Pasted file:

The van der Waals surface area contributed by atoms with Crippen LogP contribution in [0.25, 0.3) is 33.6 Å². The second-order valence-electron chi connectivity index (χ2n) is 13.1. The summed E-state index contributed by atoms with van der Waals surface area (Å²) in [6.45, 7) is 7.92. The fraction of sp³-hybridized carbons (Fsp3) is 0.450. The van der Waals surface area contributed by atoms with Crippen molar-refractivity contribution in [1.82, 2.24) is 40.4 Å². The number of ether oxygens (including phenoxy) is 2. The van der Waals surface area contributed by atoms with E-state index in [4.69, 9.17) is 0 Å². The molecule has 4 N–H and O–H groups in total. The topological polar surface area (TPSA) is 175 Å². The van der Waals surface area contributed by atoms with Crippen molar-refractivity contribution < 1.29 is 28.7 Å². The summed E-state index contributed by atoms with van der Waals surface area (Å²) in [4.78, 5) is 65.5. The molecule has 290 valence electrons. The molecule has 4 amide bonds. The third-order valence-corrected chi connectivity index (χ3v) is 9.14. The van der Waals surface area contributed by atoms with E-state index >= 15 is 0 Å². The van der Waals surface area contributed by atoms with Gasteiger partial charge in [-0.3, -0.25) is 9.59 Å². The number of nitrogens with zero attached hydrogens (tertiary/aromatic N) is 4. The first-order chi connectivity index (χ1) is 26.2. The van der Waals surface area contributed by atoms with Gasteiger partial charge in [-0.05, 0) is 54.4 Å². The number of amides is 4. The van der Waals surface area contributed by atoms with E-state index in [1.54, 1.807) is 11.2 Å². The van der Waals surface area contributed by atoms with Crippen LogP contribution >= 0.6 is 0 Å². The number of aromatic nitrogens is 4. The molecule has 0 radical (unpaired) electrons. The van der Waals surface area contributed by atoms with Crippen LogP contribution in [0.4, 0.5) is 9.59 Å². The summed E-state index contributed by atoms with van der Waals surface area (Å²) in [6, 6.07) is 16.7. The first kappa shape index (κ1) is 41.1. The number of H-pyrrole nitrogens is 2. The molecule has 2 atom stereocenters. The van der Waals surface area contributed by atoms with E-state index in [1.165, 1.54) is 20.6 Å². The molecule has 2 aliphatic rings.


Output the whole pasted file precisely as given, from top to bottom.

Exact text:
The van der Waals surface area contributed by atoms with Crippen LogP contribution in [0.25, 0.3) is 33.6 Å². The second-order valence-electron chi connectivity index (χ2n) is 13.1. The summed E-state index contributed by atoms with van der Waals surface area (Å²) in [6.45, 7) is 7.92. The fraction of sp³-hybridized carbons (Fsp3) is 0.450. The van der Waals surface area contributed by atoms with Crippen molar-refractivity contribution in [1.82, 2.24) is 40.4 Å². The number of ether oxygens (including phenoxy) is 2. The van der Waals surface area contributed by atoms with E-state index in [4.69, 9.17) is 0 Å². The molecule has 4 N–H and O–H groups in total. The topological polar surface area (TPSA) is 175 Å². The van der Waals surface area contributed by atoms with Crippen molar-refractivity contribution < 1.29 is 28.7 Å². The summed E-state index contributed by atoms with van der Waals surface area (Å²) in [4.78, 5) is 65.5. The molecule has 290 valence electrons. The molecule has 4 amide bonds. The third-order valence-corrected chi connectivity index (χ3v) is 9.14. The van der Waals surface area contributed by atoms with E-state index >= 15 is 0 Å². The van der Waals surface area contributed by atoms with Gasteiger partial charge in [-0.3, -0.25) is 9.59 Å². The number of nitrogens with zero attached hydrogens (tertiary/aromatic N) is 4. The first-order chi connectivity index (χ1) is 26.2. The van der Waals surface area contributed by atoms with Gasteiger partial charge in [-0.05, 0) is 54.4 Å². The number of amides is 4. The van der Waals surface area contributed by atoms with E-state index in [1.54, 1.807) is 11.2 Å². The van der Waals surface area contributed by atoms with Crippen LogP contribution >= 0.6 is 0 Å². The number of aromatic nitrogens is 4. The molecule has 0 radical (unpaired) electrons. The van der Waals surface area contributed by atoms with Crippen LogP contribution in [0.4, 0.5) is 9.59 Å². The summed E-state index contributed by atoms with van der Waals surface area (Å²) in [6, 6.07) is 16.7. The first kappa shape index (κ1) is 41.1. The number of H-pyrrole nitrogens is 2. The molecule has 2 atom stereocenters. The van der Waals surface area contributed by atoms with E-state index in [1.165, 1.54) is 20.6 Å². The molecule has 2 aliphatic rings.